This study could be “the exception that proves the rule,” as far as caffeine is concerned, although its findings on coffee stood in line with the other studies. This was another large (almost 90,000) population enquiry, this time of female U.S. nurses. In this one, when caffeine from all sources was examined, those who drank most caffeine, compared to those who drank least, had a 48% lower risk of gout. This is the only study where this happened.


This coffee and gout study was published in 2010. It was another large study of 11,662 Japanese men and women aged 49 – 76. Caffeine intake, unlike coffee intake, was not found to be linked to blood uric acid levels.


This was another analysis of a large population, in this case of the U.S. Third National Health and Nutrition Examination Survey, 14,758 participants over 20 years old. Again, whilst coffee was shown to lower the risk of hyperuricemia (high uric acid, usually the immediate cause of gout), and the blood uric acid fell as more coffee was drunk, caffeine intake was not related to uric acid levels. 

Green tea and gout - no effect from tea (black or green). Tea (black tea) and green tea originate from the same tea plant, Camellia sinensis. The difference between them is essentially the way the leaves are processed. Both teas contain caffeine, although there’s more in coffee. Green tea did not have an effect on the uric acid (UA) level.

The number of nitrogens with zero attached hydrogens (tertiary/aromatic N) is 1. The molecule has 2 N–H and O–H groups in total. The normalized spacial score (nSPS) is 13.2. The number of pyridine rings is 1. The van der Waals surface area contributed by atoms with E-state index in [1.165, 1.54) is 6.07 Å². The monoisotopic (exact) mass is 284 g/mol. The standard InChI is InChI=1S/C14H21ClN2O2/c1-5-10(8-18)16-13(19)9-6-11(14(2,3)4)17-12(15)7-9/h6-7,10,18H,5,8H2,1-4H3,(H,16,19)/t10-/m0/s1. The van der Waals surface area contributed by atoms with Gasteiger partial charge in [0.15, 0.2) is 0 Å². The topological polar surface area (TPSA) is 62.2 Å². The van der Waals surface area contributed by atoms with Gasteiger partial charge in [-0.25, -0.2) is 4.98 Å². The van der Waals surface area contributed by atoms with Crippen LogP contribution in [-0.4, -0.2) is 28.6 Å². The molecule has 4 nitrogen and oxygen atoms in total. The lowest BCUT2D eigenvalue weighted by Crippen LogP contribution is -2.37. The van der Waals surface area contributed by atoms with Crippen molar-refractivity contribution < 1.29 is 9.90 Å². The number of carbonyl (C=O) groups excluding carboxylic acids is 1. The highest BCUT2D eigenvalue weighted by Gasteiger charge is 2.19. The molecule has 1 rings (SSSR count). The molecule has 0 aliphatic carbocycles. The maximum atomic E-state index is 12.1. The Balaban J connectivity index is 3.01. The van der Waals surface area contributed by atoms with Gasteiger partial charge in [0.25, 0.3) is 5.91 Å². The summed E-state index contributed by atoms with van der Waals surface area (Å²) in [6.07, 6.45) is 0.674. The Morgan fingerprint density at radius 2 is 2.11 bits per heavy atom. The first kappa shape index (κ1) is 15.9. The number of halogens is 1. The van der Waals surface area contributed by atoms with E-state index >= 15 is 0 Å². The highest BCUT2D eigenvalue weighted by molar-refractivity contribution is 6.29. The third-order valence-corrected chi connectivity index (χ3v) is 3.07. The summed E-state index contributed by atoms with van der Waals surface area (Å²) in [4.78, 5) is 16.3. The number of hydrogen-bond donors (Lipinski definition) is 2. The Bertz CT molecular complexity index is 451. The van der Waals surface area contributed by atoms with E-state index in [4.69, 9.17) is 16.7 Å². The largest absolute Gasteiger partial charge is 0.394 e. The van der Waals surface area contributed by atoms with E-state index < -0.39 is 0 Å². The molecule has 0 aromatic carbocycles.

Black tea and gout - nor did tea, (black tea), which has been found to lower uric acid in humans. So their caffeine did not affect their UA either. But teas are healthy for gout sufferers in other ways.

And finally.....


Published in 1999, this study found that whilst coffee reduced uric acid levels in 2,240 Japanese armed forces’ personnel who were about to retire,  green tea did not change them. Even in those who only drank green tea, and not coffee, there was no serum (blood) uric acid change, up or down. Although green tea does not contain as much caffeine as coffee, it does contain caffeine. So the researchers concluded caffeine did not change uric acid levels in participants.

Any difference between regular and decaffeinated coffee?